Dietary fibre increases the weight & size of our digestive end product, making it easier to pass and decreasing our chance of constipation. If loose, watery excrements are a concern, fibre may help to solidify the situation because certain forms (namely soluble fibre) absorbs water and adds bulk. Additionally, a high fibre diet may lower our risk of developing hemorrhoids and small pouches in our colon (commonly referred to as diverticular disease). Some fibre is fermented in the colon and researchers are looking at how this may play a role in preventing disease in this area of the body. However, at this time the evidence that fibre reduces colorectal cancer is mixed.

3. A high fibre diet can help improve important blood markers.
With the most notable ones being cholesterol and blood sugar – big players in the risk of developing diabetes. Let’s take a closer look at each in turn:

Cholesterol – Soluble fibre may help lower total blood cholesterol levels by lowering low-density lipoprotein, or “bad,” cholesterol levels.

Blood Sugar – fibre (particularly the soluble variety, once again) can slow the absorption of sugar and help improve blood sugar levels.

Studies also have shown that high-fibre foods may have other heart-health benefits, such as reducing blood pressure and inflammation. All-in-all, fibre is a very beneficial nutrient to focus on when looking to improve important blood markers that impact our health.

Are you starting to see why fibre hold an important place is our diet, but unsure of how to include more in your meals and snacks? First, here is a snapshot of a few foods that are naturally rich in fiber:

  • 1/2 cup of cooked lentils = 8 grams of fibre
  • 1/2 cup of dry oats = 4 grams of fibre
  • 1/2 cup artichoke hearts = 7 grams of fibre
  • 1/2 cup parsnips = 4 grams of fibre
  • 1/2 cup of cooked black beans = 7 grams of fibre


Read on for some tips for fitting in more fibre each day:


Kick off your day. For breakfast choose a high-fiber breakfast cereal — 5 or more grams of fiber a serving. Opt. for cereals with “whole grain,” “bran” or “fibre” in the name. Or add a few tablespoons of psyllium husk to your favourite cereal.

Switch to whole grains when possible. We encourage you to try to consume at least half of all grains as whole grains. Look for products where the first ingredient listed is whole wheat/ oats/ rye/ barley/ grain corn (if tolerated), brown rice, wild rice, or bulgur.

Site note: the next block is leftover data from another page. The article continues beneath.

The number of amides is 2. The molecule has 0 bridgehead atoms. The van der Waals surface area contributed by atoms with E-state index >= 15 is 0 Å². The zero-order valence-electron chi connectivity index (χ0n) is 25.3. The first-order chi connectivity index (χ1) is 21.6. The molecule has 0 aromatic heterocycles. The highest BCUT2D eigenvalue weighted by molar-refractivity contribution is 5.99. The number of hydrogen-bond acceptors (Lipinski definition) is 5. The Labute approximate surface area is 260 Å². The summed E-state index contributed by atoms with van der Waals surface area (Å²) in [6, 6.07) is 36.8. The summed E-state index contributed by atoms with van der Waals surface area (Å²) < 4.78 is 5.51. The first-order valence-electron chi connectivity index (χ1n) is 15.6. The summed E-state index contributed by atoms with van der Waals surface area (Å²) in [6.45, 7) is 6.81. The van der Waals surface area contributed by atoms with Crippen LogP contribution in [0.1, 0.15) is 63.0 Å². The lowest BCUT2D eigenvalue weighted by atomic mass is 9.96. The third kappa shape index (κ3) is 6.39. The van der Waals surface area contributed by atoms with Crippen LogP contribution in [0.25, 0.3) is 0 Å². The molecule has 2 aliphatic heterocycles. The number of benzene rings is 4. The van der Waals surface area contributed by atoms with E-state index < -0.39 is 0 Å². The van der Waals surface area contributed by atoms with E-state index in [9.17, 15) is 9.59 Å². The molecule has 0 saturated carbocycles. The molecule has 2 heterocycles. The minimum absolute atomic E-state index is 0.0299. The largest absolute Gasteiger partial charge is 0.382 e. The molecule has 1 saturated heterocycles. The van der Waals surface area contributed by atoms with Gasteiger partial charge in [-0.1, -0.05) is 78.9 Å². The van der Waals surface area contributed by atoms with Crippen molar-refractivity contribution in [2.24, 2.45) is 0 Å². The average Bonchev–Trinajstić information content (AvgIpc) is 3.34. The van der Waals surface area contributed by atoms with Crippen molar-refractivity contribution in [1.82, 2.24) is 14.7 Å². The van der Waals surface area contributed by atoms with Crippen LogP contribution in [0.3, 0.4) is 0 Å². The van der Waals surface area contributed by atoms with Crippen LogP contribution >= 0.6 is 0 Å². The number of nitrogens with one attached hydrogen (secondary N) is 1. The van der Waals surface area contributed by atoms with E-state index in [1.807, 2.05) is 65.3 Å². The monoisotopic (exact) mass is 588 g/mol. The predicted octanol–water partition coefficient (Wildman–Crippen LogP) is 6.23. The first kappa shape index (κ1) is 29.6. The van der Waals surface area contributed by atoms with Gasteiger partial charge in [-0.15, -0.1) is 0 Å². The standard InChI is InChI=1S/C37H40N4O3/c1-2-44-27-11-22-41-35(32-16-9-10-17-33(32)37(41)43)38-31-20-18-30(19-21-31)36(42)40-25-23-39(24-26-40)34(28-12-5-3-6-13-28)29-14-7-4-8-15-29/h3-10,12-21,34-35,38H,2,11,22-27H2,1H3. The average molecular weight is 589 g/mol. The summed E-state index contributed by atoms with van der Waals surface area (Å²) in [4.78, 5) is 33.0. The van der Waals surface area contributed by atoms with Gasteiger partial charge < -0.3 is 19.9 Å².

Bulk up baked goods. Substitute whole grain flour for half or all of the white flour when baking. Try adding crushed bran cereal, psyllium husk, or uncooked oatmeal to muffins, cakes and cookies (again, if tolerated). Good candidates are typically relatively dense bars, muffins, and loaves.

Lean on legumes. Beans, peas, and lentils are excellent sources of fibre. Add kidney beans to canned soup or a green salad. Or make nachos with refried black beans, lots of fresh veggies, whole-wheat tortilla chips and salsa. 

Eat more fruit and vegetables. Fruits and vegetables are rich in fibre, as well as vitamins and minerals. Try to eat five or more servings daily, with an emphasis of high fibre veggies.

Make snacks count. Fresh fruits, raw vegetables, low-fat popcorn, and whole-grain crackers are all good choices. An occasional handful of nuts or dried fruits also is a healthy, high-fiber snack — although be aware that nuts and dried fruits are high in calories.

High-fibre foods are good for our health. But adding too much fibre too quickly can promote intestinal gas, abdominal bloating, and cramping. Increase fibre in your diet gradually over a period of a few weeks. 

Also, drink plenty of water. Fibre works best when it absorbs water. If you’re interested to learn more about the important pillars in digestive health (Hint – there are three), we encourage you to give our blog on the topic a read. 

Cheers to happy tummies and joy-filled times!